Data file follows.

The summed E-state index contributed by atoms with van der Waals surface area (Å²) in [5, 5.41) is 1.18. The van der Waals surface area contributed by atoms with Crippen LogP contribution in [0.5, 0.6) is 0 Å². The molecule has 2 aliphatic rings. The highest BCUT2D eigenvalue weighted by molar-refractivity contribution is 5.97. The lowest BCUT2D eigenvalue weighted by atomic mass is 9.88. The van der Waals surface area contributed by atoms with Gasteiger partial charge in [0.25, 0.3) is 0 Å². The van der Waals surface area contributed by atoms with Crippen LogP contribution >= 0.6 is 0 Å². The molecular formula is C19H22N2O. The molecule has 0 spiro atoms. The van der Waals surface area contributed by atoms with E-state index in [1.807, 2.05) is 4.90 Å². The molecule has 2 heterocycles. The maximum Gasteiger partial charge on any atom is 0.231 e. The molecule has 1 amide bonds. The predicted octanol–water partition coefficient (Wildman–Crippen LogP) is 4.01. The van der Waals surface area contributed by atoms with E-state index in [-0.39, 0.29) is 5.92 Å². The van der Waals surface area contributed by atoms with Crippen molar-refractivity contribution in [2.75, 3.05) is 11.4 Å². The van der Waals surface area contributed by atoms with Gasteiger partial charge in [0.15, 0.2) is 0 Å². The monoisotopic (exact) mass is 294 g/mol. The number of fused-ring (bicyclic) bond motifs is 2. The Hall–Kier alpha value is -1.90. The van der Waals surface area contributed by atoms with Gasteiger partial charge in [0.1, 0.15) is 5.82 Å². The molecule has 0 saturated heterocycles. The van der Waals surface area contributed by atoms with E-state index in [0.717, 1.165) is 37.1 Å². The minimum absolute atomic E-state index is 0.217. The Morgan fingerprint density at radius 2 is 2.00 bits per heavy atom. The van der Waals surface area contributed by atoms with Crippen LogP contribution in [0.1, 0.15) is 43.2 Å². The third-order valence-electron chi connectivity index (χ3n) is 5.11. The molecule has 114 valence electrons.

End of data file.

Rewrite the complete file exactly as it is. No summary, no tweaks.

The summed E-state index contributed by atoms with van der Waals surface area (Å²) in [5, 5.41) is 1.18. The van der Waals surface area contributed by atoms with Crippen LogP contribution in [0.5, 0.6) is 0 Å². The molecule has 2 aliphatic rings. The highest BCUT2D eigenvalue weighted by molar-refractivity contribution is 5.97. The lowest BCUT2D eigenvalue weighted by atomic mass is 9.88. The van der Waals surface area contributed by atoms with Gasteiger partial charge in [0.25, 0.3) is 0 Å². The van der Waals surface area contributed by atoms with Crippen LogP contribution >= 0.6 is 0 Å². The molecular formula is C19H22N2O. The molecule has 0 spiro atoms. The van der Waals surface area contributed by atoms with E-state index in [1.807, 2.05) is 4.90 Å². The molecule has 2 heterocycles. The maximum Gasteiger partial charge on any atom is 0.231 e. The molecule has 1 amide bonds. The predicted octanol–water partition coefficient (Wildman–Crippen LogP) is 4.01. The van der Waals surface area contributed by atoms with E-state index in [-0.39, 0.29) is 5.92 Å². The van der Waals surface area contributed by atoms with Crippen molar-refractivity contribution in [2.75, 3.05) is 11.4 Å². The van der Waals surface area contributed by atoms with Gasteiger partial charge in [0.15, 0.2) is 0 Å². The monoisotopic (exact) mass is 294 g/mol. The number of fused-ring (bicyclic) bond motifs is 2. The Hall–Kier alpha value is -1.90. The van der Waals surface area contributed by atoms with Gasteiger partial charge in [0.1, 0.15) is 5.82 Å². The molecule has 0 saturated heterocycles. The van der Waals surface area contributed by atoms with E-state index in [0.717, 1.165) is 37.1 Å². The minimum absolute atomic E-state index is 0.217. The Morgan fingerprint density at radius 2 is 2.00 bits per heavy atom. The van der Waals surface area contributed by atoms with Crippen LogP contribution in [0.1, 0.15) is 43.2 Å². The third-order valence-electron chi connectivity index (χ3n) is 5.11. The molecule has 114 valence electrons.